Parker lists fifty English translations of Genesis 3:6b, ranging from Wycliffe’s and Tyndale’s translations to several contemporary translations published this century. The Bibles were a random collection that include those of evangelical, Jewish, Protestant, and Roman Catholic publishers. Parker observes that over one-third of the Bibles on the list do not specify that the man was “with her”. This omission is a problem as scholars and ministers may rely on inadequate translations for their commentaries, preaching and pastoral work, and subsequent translators may be influenced by incorrect translations and perpetuate errors. Conversely, Parker also gives examples of English translations that go beyond the original text in order to emphasise and draw attention to the man’s presence in Genesis 3:6b.

IV Omission of עמה in the RSV and NJPS

In chapter IV, Parker focuses on the translations of Genesis 3:6b in the Revised Standard Version and in the 2000 edition of the Tanakh published by the Jerusalem Publishing Society (NJPS).[5] Both these translations “explicitly aim for formal equivalence translations. As their own writings testify, these biblical scholars seek to adhere closely to the original languages and to correct earlier translations.” Considering their clearly stated aims, the omission of “with her” in Genesis 3:6b is concerning.

The Old Testament in the RSV is primarily translated from the Masoretic Hebrew Text, and it follows and revises the English translation of the Authorised Version (1901). The NJPS Tanakh is translated from the Leningrad Codex of the Hebrew Old Testament, and revises the earlier 1917 edition of the Tanakh known as JPS (as it was published by the Jerusalem Publishing Society.) Both the Masoretic Text and the Leningrad Codex include עמה in Genesis 3:6b, and the Authorised Version includes “with her.”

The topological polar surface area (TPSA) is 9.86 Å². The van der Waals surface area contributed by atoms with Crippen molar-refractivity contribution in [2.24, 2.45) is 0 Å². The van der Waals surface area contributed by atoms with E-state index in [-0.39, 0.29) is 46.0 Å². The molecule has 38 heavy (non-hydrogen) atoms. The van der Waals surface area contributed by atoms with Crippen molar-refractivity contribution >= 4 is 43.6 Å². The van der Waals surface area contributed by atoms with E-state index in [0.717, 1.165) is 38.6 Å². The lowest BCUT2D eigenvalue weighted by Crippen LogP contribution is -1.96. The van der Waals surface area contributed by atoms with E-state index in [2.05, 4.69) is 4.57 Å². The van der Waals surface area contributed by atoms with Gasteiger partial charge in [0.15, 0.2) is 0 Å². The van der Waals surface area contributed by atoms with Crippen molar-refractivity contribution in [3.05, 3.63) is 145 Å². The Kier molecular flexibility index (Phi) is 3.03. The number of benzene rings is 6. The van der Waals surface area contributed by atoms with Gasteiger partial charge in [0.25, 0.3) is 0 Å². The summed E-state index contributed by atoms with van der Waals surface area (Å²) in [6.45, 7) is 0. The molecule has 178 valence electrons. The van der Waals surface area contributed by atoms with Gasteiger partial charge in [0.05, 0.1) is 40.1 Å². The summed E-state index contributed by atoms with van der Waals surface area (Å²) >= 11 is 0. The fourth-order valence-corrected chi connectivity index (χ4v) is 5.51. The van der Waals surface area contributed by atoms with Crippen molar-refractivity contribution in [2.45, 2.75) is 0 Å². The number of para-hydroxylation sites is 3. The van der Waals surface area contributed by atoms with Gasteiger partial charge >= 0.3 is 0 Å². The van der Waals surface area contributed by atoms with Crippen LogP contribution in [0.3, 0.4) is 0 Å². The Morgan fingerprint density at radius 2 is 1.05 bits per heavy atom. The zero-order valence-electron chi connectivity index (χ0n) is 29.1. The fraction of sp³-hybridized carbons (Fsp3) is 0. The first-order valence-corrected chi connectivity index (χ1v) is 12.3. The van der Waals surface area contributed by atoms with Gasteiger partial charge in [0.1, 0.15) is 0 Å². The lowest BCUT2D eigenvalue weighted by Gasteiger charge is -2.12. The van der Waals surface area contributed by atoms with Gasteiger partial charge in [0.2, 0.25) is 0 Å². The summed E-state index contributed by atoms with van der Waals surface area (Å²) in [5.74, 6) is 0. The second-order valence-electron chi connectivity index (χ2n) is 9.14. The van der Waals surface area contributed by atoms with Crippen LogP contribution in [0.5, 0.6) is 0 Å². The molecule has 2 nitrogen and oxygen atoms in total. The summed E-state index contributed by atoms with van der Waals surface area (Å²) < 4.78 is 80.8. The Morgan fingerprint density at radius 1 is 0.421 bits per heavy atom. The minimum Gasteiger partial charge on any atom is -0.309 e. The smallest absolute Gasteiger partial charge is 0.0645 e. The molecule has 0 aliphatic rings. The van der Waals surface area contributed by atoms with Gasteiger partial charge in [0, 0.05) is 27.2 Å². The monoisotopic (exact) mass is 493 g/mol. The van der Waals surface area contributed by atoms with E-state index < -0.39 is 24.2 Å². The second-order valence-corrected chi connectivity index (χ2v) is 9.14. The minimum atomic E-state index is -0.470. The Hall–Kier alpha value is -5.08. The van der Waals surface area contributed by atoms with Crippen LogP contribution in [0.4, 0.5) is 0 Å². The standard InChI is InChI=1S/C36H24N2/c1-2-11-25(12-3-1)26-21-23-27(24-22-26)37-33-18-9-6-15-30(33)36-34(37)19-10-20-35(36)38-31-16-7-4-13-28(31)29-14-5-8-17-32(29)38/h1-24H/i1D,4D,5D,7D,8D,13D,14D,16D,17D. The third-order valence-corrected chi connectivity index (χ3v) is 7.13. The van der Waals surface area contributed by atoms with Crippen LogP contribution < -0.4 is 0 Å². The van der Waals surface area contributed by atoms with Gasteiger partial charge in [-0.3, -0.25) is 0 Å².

Parker gives information about the translation teams of the RSV and NJPS in chapter IV, and she provides two images of notes made by the RSV translators during the translation process which indicate that the decision to omit “with her” was deliberate. But I found the following paragraph especially interesting as it shows how עמה is used elsewhere in the Old Testament, and that it is usually translated and included in the RSV and NJPS, Genesis 3:6b being an exception.

Nearly every other time that עמה appears in the Masoretic Text referring to a female character, the translators of the RSV and NJPS convey it in English. The RSV consistently translates עמה as “with her” and the NJPS usually agrees. In Ruth 1:7, the NJPS stresses proximity by rendering עמה as “accompanied by.” In 1 Kings 3:17, both the RSV and NJPS seek to clarify the Hebrew עִמָּהּ, בַּבָּיִת by translating, “while she was in the house.” 1 Kings 17:20 also invites some translational license as מִתְגּוֹרֵר עִמָּהּ becomes “with whom I sojourn” (RSV) and “whose guest I am” (NJPS). Yet in all these verses, עמה is translated into English with some suggestion of togetherness. The only other instance besides Gen 3:6 where either of these translations refrains from conveying עמה in English is the NJPS translation of Exod 18:6b: וְאִשְׁתְּךָ–וּשְׁנֵי בָנֶיהָ, עִמָּהּ “with your wife and her two sons.” Although the NJPS does not translate עמה as “with her,” the idea of accompaniment has already been conveyed by the first “with” of the clause. The NJPS translators appear to find “with her” redundant in Exod 18:6b—and in Gen 3:6b. However, in the latter verse “with her” offers crucial information.”

V. Conclusion